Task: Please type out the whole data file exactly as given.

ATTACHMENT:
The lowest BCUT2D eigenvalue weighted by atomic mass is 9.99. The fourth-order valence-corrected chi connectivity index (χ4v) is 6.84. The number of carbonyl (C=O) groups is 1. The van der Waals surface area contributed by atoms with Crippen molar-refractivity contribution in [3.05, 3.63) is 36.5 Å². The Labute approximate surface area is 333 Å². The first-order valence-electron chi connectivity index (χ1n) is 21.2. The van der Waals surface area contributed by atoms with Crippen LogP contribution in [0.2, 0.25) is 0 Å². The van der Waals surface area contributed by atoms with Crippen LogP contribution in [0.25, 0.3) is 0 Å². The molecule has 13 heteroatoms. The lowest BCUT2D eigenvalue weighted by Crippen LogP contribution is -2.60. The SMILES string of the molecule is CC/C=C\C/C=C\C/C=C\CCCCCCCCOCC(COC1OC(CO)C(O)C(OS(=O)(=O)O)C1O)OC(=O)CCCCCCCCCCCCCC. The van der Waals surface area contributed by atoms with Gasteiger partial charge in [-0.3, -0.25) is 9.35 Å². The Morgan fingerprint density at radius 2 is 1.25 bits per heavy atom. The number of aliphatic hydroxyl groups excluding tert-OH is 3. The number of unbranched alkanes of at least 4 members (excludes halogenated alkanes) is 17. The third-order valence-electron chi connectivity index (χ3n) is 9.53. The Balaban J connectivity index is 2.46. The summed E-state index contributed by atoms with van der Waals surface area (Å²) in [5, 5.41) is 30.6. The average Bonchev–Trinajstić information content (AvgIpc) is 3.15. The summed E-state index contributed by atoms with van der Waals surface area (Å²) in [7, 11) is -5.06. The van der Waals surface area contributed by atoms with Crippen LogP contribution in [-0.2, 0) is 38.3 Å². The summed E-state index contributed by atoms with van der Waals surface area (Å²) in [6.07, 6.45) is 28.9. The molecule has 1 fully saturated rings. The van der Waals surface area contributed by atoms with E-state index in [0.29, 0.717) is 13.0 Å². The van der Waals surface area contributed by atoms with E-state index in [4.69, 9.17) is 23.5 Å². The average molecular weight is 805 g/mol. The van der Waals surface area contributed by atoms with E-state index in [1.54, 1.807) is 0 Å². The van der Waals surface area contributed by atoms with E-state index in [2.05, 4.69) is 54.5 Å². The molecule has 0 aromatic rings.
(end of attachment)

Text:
The lowest BCUT2D eigenvalue weighted by atomic mass is 9.99. The fourth-order valence-corrected chi connectivity index (χ4v) is 6.84. The number of carbonyl (C=O) groups is 1. The van der Waals surface area contributed by atoms with Crippen molar-refractivity contribution in [3.05, 3.63) is 36.5 Å². The Labute approximate surface area is 333 Å². The first-order valence-electron chi connectivity index (χ1n) is 21.2. The van der Waals surface area contributed by atoms with Crippen LogP contribution in [0.2, 0.25) is 0 Å². The van der Waals surface area contributed by atoms with Crippen LogP contribution in [0.25, 0.3) is 0 Å². The molecule has 13 heteroatoms. The lowest BCUT2D eigenvalue weighted by Crippen LogP contribution is -2.60. The SMILES string of the molecule is CC/C=C\C/C=C\C/C=C\CCCCCCCCOCC(COC1OC(CO)C(O)C(OS(=O)(=O)O)C1O)OC(=O)CCCCCCCCCCCCCC. The van der Waals surface area contributed by atoms with Gasteiger partial charge in [-0.3, -0.25) is 9.35 Å². The Morgan fingerprint density at radius 2 is 1.25 bits per heavy atom. The number of aliphatic hydroxyl groups excluding tert-OH is 3. The number of unbranched alkanes of at least 4 members (excludes halogenated alkanes) is 17. The third-order valence-electron chi connectivity index (χ3n) is 9.53. The Balaban J connectivity index is 2.46. The summed E-state index contributed by atoms with van der Waals surface area (Å²) in [5, 5.41) is 30.6. The average Bonchev–Trinajstić information content (AvgIpc) is 3.15. The summed E-state index contributed by atoms with van der Waals surface area (Å²) in [7, 11) is -5.06. The van der Waals surface area contributed by atoms with Crippen LogP contribution in [-0.2, 0) is 38.3 Å². The summed E-state index contributed by atoms with van der Waals surface area (Å²) in [6.07, 6.45) is 28.9. The molecule has 1 fully saturated rings. The van der Waals surface area contributed by atoms with E-state index in [0.29, 0.717) is 13.0 Å². The van der Waals surface area contributed by atoms with E-state index in [4.69, 9.17) is 23.5 Å². The average molecular weight is 805 g/mol. The van der Waals surface area contributed by atoms with E-state index in [1.54, 1.807) is 0 Å². The van der Waals surface area contributed by atoms with E-state index in [2.05, 4.69) is 54.5 Å². The molecule has 0 aromatic rings.